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Q&A with the president and CEO of Tillamook County Creamery … – Dairy Herd Management

The president and CEO of Tillamook County Creamery Association (TCCA), Patrick Criteser shares his career path, advice, lessons learned and more in a casual sit-down conversation.
Education: Bachelor’s degree in mechanical engineering from the University of Washington and a master’s degree in business administration from Harvard Business School.
Favorite Quote: “The best way to get something done is to do it.” To me, this doesn’t mean “do it yourself,” it emphasizes the importance of forward momentum for an organization. Get moving and make adjustments as you go!

Most Valued Books on Business: Eating the Big Fish by Adam Morgan and Good to Great by Jim Collins.
Describe your career path
Prior to joining TCCA, I spent eight years as president and CEO at Coffee Bean International and one year as co-CEO of Farmer Brothers. I also held management and strategic development roles at some of the most respected brands, including Nike, The Walt Disney Company and Procter & Gamble. 

What are your key responsibilities?
I serve the dairy families of Tillamook County by leading their company, TCCA. In my 10 years at TCCA, I’m proud of have transformed this long-respected agricultural cooperative into one of the fastest growing consumer food brands in the United States. Today, one in four U.S. households buy Tillamook products.
What is your connection to farming?

The Tillamook County Creamery Association is a 114-year-old farmer-owned cooperative. As a cooperative, the business is owned and governed by the farming families of Tillamook County, and in my role as president & CEO, I serve these families and report to a board of directors comprised entirely of farmers. I have spent much of my career in food and other agriculture-centric business, and grew up on a hobby farm in a small rural town.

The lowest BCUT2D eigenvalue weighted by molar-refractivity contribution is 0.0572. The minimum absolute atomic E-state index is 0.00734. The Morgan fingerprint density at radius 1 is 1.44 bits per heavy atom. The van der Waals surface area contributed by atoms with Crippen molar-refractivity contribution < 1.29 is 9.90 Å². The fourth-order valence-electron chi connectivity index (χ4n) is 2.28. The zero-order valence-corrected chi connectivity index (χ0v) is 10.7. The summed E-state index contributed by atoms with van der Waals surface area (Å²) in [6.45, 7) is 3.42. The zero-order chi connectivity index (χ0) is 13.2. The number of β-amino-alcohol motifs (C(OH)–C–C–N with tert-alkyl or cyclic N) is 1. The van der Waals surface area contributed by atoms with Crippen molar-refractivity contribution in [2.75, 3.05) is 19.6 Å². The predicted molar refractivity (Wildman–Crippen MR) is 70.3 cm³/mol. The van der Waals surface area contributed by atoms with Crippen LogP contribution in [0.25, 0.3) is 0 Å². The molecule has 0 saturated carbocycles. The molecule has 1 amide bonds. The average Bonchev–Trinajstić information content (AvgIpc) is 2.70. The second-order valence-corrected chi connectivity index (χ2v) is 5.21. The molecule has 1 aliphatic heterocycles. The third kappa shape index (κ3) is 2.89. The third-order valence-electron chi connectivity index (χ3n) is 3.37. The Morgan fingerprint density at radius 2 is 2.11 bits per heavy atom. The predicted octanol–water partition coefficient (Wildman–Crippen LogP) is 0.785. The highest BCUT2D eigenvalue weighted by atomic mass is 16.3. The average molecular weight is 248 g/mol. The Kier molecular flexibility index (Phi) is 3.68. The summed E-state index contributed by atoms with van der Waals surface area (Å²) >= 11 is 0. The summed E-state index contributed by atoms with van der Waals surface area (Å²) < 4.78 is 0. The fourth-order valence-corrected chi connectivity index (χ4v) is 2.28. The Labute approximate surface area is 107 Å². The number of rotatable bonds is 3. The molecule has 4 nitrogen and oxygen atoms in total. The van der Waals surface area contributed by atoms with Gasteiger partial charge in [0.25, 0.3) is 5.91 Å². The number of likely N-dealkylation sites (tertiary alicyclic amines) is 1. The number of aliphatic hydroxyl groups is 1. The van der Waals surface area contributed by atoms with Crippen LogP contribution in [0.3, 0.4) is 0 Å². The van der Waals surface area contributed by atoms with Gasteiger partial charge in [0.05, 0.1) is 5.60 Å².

What business lessons have you learned that could be applied to farmers? Strategy is important, but 90% of success in business is execution. How teams perform together in reaction to challenges and opportunities determine whether a business will struggle or thrive. Honestly, I might have learned this as much from farmers as from anywhere else. As a fifth-generation Oregonian, I was drawn to TCCA’s deep roots in Oregon and the farmers’ entrepreneurial grit, ingenuity, and commitment to producing high-quality dairy products for over a century.
What is a leadership lesson that you’ve learned in your career?
As the leader, you don’t have to be the smartest person in the room, and it is important to create an environment where everyone is encouraged to contribute their ideas. I am a big believer in the power of teams.
What is your leadership philosophy?
One of our core values at TCCA (possibly the most important) is “One Team.” This means we are all working toward the same goals and supporting each other. This is a powerful driver of business results. It is the leader’s responsibility to ensure the destination is clear to everyone and to remove barriers to teamwork and stamp out the politics that cause teams and people to be at odds with each other.
What is your biggest challenge as a leader?
I am at heart an engineer and I started my career on the plant floor working shifts. As we have gotten much larger, it has been hard for me to remember to operate at the right elevation and to trust our teams to manage the business on a day-to-day basis. Fortunately, we have fantastic leaders throughout the business who are not shy about telling me “We’ve got this” when I am not needed.
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